A decathlon of all the administrative bullshit,” says Irene Li, chef and owner of Mei Mei, a Chinese-American restaurant in Boston. “I have always thought to myself that the version of Top Chef that I would want to watch would be chef-owners plunging a toilet, cleaning an overflowing grease trap, balancing a balance sheet, and running payroll as fast as they could.” In other words, “and obviously, people would be bored to death by that show,” as that is exactly what it is.
Li has been giving a lot of thought lately to what it takes to maintain a business like hers. She was named one of Zagat’s 30 Under 30 and a semi-finalist for James Beard’s Rising Star Chef award six times before winning Eater’s Young Gun award in 2016. However, she did not intentionally enter the field and finds “all the administrative garbage” fascinating for its own sake.
When Mei Mei first opened, daily success was determined by whether or not there were enough dumplings to last till lunch and whether or not the bank account was empty. As a result of Mei Mei’s policy of making its financial records available to employees for the past two years, everyone from the dishwasher to the line cook has a thorough understanding of the restaurant’s financial health. This means that everyone in the restaurant knows exactly how much money is coming in and how much is going out, including the costs of everything from salaries to utilities. Not only does everyone contribute to the company’s bottom line, but they all do it in different ways. The team has the authority to explore and evaluate potential new suppliers. They can also make temporary price adjustments to the menu items if they so choose.
Li claims to have noticed an improvement in the three years after she began doing this. As a result of Li’s explanation, the line cook who questioned the $9 price tag on the Double Awesome menu item (an oozy egg sandwich) now understands that the price tag includes everything from the eggs to the pesto to the scallion pancake breading. As a result of one employee’s calls to the electric company for reimbursements when the power went out, another’s negotiations for better alarm rates, and still another’s efforts to seek a cheaper linen provider, everyone on staff had a complete picture of what goes on behind the scenes at the restaurant. “There’s buy-in because their fingerprints are there,” Li says.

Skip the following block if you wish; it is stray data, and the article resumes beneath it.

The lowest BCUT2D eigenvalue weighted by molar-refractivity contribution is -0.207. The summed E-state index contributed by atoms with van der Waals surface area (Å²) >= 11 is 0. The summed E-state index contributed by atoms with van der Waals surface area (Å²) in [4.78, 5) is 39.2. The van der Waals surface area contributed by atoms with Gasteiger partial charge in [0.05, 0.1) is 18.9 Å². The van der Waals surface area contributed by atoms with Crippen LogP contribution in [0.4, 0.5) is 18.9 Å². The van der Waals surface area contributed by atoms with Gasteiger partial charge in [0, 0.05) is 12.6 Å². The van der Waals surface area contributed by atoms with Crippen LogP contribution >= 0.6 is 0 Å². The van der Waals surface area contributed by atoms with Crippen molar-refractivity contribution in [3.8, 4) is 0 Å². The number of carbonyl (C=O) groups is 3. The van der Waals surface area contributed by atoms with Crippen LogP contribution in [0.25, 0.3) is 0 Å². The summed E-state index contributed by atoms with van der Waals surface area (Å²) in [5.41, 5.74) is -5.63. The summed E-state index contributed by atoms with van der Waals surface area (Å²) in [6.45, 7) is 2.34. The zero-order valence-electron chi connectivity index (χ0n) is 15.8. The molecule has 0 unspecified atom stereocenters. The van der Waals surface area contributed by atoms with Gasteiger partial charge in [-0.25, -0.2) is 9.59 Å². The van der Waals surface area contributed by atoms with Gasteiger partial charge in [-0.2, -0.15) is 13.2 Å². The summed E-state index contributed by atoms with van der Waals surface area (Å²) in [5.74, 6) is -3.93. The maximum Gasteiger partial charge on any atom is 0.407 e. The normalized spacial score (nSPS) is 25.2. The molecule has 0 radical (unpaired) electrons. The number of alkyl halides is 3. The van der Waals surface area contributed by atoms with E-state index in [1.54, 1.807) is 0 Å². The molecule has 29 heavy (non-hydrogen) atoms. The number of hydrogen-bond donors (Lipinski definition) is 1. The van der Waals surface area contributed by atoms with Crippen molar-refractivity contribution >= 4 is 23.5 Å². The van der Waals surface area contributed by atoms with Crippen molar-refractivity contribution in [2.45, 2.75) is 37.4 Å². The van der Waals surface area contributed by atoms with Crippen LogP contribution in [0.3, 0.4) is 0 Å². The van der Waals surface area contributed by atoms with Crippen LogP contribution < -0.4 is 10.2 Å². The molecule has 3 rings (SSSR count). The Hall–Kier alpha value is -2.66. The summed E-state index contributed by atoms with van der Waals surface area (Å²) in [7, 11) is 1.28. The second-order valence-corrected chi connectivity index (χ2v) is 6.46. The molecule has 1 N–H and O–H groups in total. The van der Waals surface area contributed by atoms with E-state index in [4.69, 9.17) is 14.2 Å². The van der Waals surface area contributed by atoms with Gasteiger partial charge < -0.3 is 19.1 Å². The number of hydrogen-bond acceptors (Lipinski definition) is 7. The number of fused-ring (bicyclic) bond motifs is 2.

Li can’t afford to simply provide her colleagues with basic financial data anymore. She thinks everyone should be aware of this.
Li argues that the sector’s “reluctance to discuss money” is a major barrier to progress. “Money isn’t spoken at all in our culture, and I’ve found that this holds true even among the other restaurant owners with whom I’m close friends. We discuss HR issues and health reviews, flaws and all, but never the company’s finances. That’s the last hurdle we need to clear before we can finally agree on how to improve our performance as a team.
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Fortified by the support of her closest loved ones and a slew of apprehensive “wows,” Li settled on 2020 as the year to initiate the discussion. It was a busy Friday night, and we sat down in the midst of the restaurant to go over Mei Mei’s 2019 profit and loss statement, which will soon be available to all customers.
Where are we, exactly, and what are we looking at?
A company’s profit and loss (P&L) statements detail the company’s financial performance over a specific time frame. Overall, the equation you’re looking at is basically just sales minus costs, which is the profit. Li broke down the various line items in her profit and loss statement into four main categories: revenue, COGS, direct labour, and finally, pages and pages of overhead.
Several target ratios can be found in the literature on the most important costs for a restaurant. Most businesses strive for a total cost of goods sold and direct labour of 60% (for Mei Mei, those numbers are 20% and 40%, respectively), as well as 30% for all other expenses, leaving 10% for profit. She went on to say that the typical profit margin for locally operated eateries is around 6%. There is no need to stress; there is no test.
Companies need to generate a profit and loss statement every year. There is often a quarterly check at most eateries. Every four weeks, everyone at Mei Mei pitches in and digs in.
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